Russell caught me in the middle of the Z-Turn with this photo.  He was sitting up on the bank (I said this obstacle was pretty much a gouge in the bedrock) behind me.  We all know that photos never capture the true intensity of the moment....but I hope you can appreciate this one for what it was.  (No, he didn't hold the camera sideway either.  You can see Scott spotting me in the photo and he is vertical to the world.)  I would love to see this trail with a gully-washer type monsoon rain storm poor some water down through here.  Note that I did not say I wanted to be down in it, but I sure would like to see it from the top of the bank.

I'm almost out....the last ledge is in sight.  (And you can see Russell, in a white T-shirt, sitting up on the bank.)  Several of the guys commented about the exit chute being easier than it use to be.  I'm sure it is possible, but I was satisfied with the challenge presented me here.  That rock that is just off of my rocker panel protector....my rear tire tracked half way up that as I made the turn and kept my front right fender out of the rocks.  FlexyXJ commented that this part of the obstacle has been the starting point for a number of flat-fender conversion projects!

Scott did a nice job of spotting me through this obstacle.  I'm just climbing through the last few yards of it.  What I learned from driving it, and his direction, I applied to getting Mike through, pretty much unscathed.  Oops, did I unscathed?  Well, maybe we need to modify that statement just a bit.  Maybe you should take a look at this?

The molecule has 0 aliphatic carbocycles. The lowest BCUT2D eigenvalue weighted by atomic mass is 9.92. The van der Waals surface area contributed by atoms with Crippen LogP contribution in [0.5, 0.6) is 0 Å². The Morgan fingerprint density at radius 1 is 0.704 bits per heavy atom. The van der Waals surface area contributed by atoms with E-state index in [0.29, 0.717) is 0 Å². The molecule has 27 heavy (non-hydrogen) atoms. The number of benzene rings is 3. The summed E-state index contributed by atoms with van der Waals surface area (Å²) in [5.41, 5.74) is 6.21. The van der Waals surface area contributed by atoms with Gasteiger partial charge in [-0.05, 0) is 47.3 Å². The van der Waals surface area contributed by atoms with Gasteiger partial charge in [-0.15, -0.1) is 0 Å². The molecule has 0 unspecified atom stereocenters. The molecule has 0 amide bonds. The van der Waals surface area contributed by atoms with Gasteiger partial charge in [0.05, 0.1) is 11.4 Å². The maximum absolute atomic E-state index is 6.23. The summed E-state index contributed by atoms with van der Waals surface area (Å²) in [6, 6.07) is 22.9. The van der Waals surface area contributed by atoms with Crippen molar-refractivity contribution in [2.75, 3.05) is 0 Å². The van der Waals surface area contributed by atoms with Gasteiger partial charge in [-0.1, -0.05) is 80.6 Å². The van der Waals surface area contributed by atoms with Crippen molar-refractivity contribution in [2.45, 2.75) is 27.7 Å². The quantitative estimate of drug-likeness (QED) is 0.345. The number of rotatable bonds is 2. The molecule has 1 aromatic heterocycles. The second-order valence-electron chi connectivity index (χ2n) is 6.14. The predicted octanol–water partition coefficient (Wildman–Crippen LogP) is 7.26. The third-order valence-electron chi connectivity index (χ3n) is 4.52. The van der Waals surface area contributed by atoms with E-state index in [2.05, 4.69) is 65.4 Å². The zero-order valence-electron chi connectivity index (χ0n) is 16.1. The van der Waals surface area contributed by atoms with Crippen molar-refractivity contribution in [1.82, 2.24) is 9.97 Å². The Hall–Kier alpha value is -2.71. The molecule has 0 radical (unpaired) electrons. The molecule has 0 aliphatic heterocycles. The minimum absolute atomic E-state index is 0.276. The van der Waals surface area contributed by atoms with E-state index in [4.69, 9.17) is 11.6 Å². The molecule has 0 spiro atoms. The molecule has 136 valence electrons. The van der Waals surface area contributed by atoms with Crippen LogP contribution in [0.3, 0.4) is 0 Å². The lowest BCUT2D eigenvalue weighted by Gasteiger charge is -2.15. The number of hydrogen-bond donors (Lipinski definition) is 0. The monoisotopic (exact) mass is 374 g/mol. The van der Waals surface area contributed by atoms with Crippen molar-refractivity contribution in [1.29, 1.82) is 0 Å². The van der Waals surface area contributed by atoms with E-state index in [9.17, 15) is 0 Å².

BF Goodrich AT Sidewall Blowout

All I can say is that I was running the video camera when Mike started the Z-Turn.  After we realized that he had not rolled a bead, but rather put a 2" long rip in the sidewall, we got down to the business of stabilizing the vehicle and changing the tire.  A HI-Lift jack under the rock panel protector gave us some working room while a bottle jack put under the driver's end of the axle gave us the clearance we needed.  Some of the guys caught lunch while Mike and I got the spare mounted.  After the fresh spare was on, I spotted Mike through the remainder of the obstacle.  As he rolled over the rocks, we kept hearing some air leaking, as though a bead were separating for a brief moment (not uncommon for this trail).  After Mike cleared the last ledge, we checked his driver's side rear tire and discovered a less serious hole in that sidewall too.  By less serious, I mean it was a slow leak until you compressed the sidewall just right and then the air leaked pretty fast.  We fired up my QA2 and put some more air in it (he was down about 4 psi from when he had aired down.  On a happy note, he was able to finish the trail with no apparent loss of pressure.

Update 11/27/01:  I got e-mail from Mike today.  He gave me an update on the tire situation.  When he went outside the following morning, after the trail run, and discovered that his right front tire was flat too.  He applied some soap and water and found the sidewall on it was bubbling (slowly, but still bubbling).  So, he took out 3 BFG ATs on one run, all sidewall damage.  He was happy to tell me that he is now the owner of 5 brand new Goodyear MT/R tires.